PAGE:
• Judging from the time spent and the number of verses listed in support of his first point, it would seem to indicate that fear was the main motif of this passage, which I don’t personally agree. In addition, though all of his points of application were good and necessary (and, arguably, present or implied in the passage), from an audience “capacity” perspective, it would be more effective to limit the number of exhortations to just 2 or 3. Less is often more.
  • During the exposition of the last point, when it seemed SG was headed towards his concluding remarks, he went on (as he admitted right afterwards) a digression. My personal opinion is that this takes away from the force of the conclusion and should be avoided.
  • In expounding 5:17-42, I would have perhaps just focused on the themes of obedience and suffering—both of which modern Christians need to hear more of and be convicted of. As an illustration, I might have highlighted some examples from church history to punctuate the contrast between our comfortable Western church and the persecuted church.


As always, our brother SG is to be commended for his passion for the Word as well as his constant and consistent emphasis on the gospel and the church’s mission. As well, his earnestness desire to see the Word applied to our hearts (through the Spirit) for godly living is convicting and much-needed.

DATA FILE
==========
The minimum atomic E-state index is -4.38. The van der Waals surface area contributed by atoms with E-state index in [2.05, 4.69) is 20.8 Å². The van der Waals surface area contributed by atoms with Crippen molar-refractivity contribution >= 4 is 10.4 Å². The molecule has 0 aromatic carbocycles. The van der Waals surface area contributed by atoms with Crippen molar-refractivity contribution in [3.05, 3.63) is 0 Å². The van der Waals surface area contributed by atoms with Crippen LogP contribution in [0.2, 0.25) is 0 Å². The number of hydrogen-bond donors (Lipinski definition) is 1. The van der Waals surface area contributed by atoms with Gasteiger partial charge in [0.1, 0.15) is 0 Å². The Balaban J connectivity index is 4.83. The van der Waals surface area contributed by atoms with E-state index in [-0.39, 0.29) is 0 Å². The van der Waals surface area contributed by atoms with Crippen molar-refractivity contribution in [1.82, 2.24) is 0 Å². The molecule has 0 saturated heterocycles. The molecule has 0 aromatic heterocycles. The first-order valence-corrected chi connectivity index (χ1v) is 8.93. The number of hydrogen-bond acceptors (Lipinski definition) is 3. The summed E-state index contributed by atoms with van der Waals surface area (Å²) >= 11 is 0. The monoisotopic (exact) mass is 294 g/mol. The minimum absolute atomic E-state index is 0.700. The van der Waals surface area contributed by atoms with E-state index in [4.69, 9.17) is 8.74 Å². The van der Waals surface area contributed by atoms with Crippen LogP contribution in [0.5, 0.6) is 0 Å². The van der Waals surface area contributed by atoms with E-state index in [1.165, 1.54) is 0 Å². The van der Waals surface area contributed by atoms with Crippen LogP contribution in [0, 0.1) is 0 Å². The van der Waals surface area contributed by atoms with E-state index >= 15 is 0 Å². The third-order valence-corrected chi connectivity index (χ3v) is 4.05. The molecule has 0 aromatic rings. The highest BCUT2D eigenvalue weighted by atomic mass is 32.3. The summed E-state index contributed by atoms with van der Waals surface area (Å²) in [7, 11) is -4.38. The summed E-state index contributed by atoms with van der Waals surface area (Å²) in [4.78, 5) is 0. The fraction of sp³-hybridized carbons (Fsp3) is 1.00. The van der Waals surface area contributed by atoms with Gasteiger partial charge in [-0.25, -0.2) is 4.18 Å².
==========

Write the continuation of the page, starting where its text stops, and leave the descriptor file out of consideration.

My remarks above should taken in the spirit in which they are proffered, i.e., out of a desire to see my brother be an even more effective expositor of God’s Word and that the flock may be fed, encouraged and challenged by the messages. I need not add of course, that these are merely my observations and opinions (however carefully thought out and measured), and I trust they are presented with humility before God whom we both seek to serve. In no way should my observations be construed as criticism or presented with an air of superiority; sincere apologies if it comes across as this in any way.

As I am but at best a novice, perhaps we can all glean some wisdom from the “Prince of Preachers”; in his Lectures to My Students (Vol. 1), in a chapter entitled “Attention!”, Spurgeon counsels “HOW TO OBTAIN AND RETAIN THE ATTENTION OF OUR HEARERS”:

We need the earnest, candid, wakeful, continued attention of all those who are in the congregation. …